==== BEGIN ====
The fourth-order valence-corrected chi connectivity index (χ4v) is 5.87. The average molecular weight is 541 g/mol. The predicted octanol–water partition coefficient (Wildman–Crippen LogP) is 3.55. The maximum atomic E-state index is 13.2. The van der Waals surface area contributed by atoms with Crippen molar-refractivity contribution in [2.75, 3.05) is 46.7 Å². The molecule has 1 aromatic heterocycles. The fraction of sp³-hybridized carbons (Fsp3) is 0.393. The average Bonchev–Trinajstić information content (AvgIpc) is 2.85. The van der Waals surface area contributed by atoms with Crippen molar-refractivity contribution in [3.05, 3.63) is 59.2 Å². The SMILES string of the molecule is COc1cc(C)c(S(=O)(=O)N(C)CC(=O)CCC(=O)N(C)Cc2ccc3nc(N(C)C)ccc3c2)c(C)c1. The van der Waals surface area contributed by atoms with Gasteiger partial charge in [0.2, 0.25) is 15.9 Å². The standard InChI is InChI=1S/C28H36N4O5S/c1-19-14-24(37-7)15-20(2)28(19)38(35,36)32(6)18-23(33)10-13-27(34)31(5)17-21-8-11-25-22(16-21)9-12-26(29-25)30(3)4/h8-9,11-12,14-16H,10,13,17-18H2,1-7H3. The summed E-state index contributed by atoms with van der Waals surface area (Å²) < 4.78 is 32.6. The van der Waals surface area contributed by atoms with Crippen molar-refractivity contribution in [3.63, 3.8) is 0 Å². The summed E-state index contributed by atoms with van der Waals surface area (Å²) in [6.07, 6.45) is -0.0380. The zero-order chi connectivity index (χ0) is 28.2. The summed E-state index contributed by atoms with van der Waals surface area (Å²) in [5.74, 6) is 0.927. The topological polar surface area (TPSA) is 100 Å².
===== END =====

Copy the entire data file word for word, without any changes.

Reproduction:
The fourth-order valence-corrected chi connectivity index (χ4v) is 5.87. The average molecular weight is 541 g/mol. The predicted octanol–water partition coefficient (Wildman–Crippen LogP) is 3.55. The maximum atomic E-state index is 13.2. The van der Waals surface area contributed by atoms with Crippen molar-refractivity contribution in [2.75, 3.05) is 46.7 Å². The molecule has 1 aromatic heterocycles. The fraction of sp³-hybridized carbons (Fsp3) is 0.393. The average Bonchev–Trinajstić information content (AvgIpc) is 2.85. The van der Waals surface area contributed by atoms with Crippen molar-refractivity contribution in [3.05, 3.63) is 59.2 Å². The SMILES string of the molecule is COc1cc(C)c(S(=O)(=O)N(C)CC(=O)CCC(=O)N(C)Cc2ccc3nc(N(C)C)ccc3c2)c(C)c1. The van der Waals surface area contributed by atoms with Gasteiger partial charge in [0.2, 0.25) is 15.9 Å². The standard InChI is InChI=1S/C28H36N4O5S/c1-19-14-24(37-7)15-20(2)28(19)38(35,36)32(6)18-23(33)10-13-27(34)31(5)17-21-8-11-25-22(16-21)9-12-26(29-25)30(3)4/h8-9,11-12,14-16H,10,13,17-18H2,1-7H3. The summed E-state index contributed by atoms with van der Waals surface area (Å²) < 4.78 is 32.6. The van der Waals surface area contributed by atoms with Crippen molar-refractivity contribution in [3.63, 3.8) is 0 Å². The summed E-state index contributed by atoms with van der Waals surface area (Å²) in [6.07, 6.45) is -0.0380. The zero-order chi connectivity index (χ0) is 28.2. The summed E-state index contributed by atoms with van der Waals surface area (Å²) in [5.74, 6) is 0.927. The topological polar surface area (TPSA) is 100 Å².